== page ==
Very short paragraph of a letter to the editor titled "TTC Express 'the better way'

A call to write letters to support express service.

With the third extension in 1978, from St. George to Wilson station, the commute now followed today’s popular route to campus with three exceptions:

  1. The newly established 106 York University route started at Wilson station, not Downsview.
  2. The bus shared public roads with traffic (the dedicated busway opened in 2009).
  3. Express service did not exist for another two years.

Fortunately, in 1980, the TTC decided to test ridership on an express service (the 106E) with a five-week trial period. During this time, the community successfully rallied for the continuation and expansion of the 106E.

Black and white schema outlining of York University Keele campus form a birds eye view with a grey line depicting the subway underground and two circles representing stations on campus.

The two proposed stations veer slightly southwest from today’s subway stations.

With express service expediting the commute, the debut of two light rail stations in the York University Master Plan in 1987 aimed for direct service to the university.[4],[5] In the succeeding years, all university presidents advocated for a subway to York University. In 1992, the commuters were ecstatic about two victories:

  • An announced subway expansion to the university (funding was withdrawn three years later).
  • Regular bus service to York Lanes eliminated the hike to Keele Street.[6]
Image of a 106E Express bus standing in front of its stop at the bus loop near York Lanes. Cars driving and a person walking are visible in the background.

The 106E at York Lanes. York University Libraries, Clara Thomas Archives and Special Collections, Excalibur Publications Inc. fonds, ASC17500

Then, in 1996, the TTC expanded the Spadina line to Downsview station. With it, commuters avoided two long kilometres of traffic as the 106 relocated north to the new station. In 1999, those coming from Sheppard station rejoiced when the 106E was replaced with the 196 Rocket which took a more direct route to campus.

One more expansion makes all the difference (2000-2017)

When the busway opened as the GTA’s first major bus-only road in 2009,[7] the commute to Downsview shortened to a mere fifteen minutes – if there were no problems on Dufferin. More importantly, that same year, the TTC approved the York University station design concepts!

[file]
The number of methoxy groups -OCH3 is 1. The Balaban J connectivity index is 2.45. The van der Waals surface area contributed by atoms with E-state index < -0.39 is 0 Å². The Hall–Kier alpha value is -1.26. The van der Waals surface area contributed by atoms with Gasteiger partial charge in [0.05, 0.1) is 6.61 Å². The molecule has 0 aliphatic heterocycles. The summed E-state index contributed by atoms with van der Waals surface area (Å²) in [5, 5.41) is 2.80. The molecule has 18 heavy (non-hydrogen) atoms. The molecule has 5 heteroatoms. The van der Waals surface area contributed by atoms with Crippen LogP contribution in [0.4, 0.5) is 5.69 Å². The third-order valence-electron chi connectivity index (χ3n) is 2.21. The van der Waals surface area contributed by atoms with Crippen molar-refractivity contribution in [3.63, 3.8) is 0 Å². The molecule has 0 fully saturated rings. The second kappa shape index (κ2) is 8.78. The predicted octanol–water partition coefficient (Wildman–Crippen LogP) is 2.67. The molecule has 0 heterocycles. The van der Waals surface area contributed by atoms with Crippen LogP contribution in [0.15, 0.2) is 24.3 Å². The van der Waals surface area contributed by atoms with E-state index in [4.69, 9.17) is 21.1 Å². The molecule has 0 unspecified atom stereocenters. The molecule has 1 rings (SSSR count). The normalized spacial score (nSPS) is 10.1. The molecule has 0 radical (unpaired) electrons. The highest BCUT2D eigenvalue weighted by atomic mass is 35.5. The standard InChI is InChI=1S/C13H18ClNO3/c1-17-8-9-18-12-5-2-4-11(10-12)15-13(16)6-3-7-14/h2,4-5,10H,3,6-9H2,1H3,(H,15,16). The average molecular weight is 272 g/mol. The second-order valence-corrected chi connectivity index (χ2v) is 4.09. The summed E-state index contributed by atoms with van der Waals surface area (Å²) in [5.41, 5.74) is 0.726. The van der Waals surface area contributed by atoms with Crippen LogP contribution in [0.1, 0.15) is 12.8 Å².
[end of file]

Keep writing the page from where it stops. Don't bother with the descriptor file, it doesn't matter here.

With tunnel boring for the subway extension beginning in 2013 and completing in 2016, the university community was that much closer to achieving their dream of a subway on campus.

While students are excited, we can also imagine that our researchers are excited about catching a ride on the subway to our reading room. Hope to see you soon!



[1] Calnan, John F. “041 Keele History Map.” Transit Toronto. (Accessed November 11, 2017): 8.

[2] York University Libraries, Clara Thomas Archives & Special Collections, Office of the President fonds (F073), Accession 1977-013/071 (2084). Accessed November 27, 2017. Letter from a graduate student to the University President. November 30, 1970.

[3] Spence, Edward. “The Spadina Subway Extension Through York University – Reflections on the Struggle for Approvals” in Contour Lines: York Geography Alumni Association (March 2013): 5.

[4] Five years earlier, a rapid transit system was included in a provincial bid for a Sportsplex on campus p.1

[5] York University, York Campus Master Plan. Corporate (Downsview: 1987), 10, quoted in Spence, Edward. “The Spadina Subway Extension Through York University – Reflections on the Struggle for Approvals” in Contour Lines: York Geography Alumni Association (March 2013): 10.

[6] After a gradual increase from the introduction of evening drop-offs at the Ross Humanities Building in 1987.

[7] Marshall, Sean. “York University Busway: Below the Radar.” Spacing Toronto (Accessed November 11, 2017).

Additional Reading

Bayazitov, Dennis. “A brief history of transit at York.” Excalibur: York University’s Community Newspaper. Accessed November 23, 2017.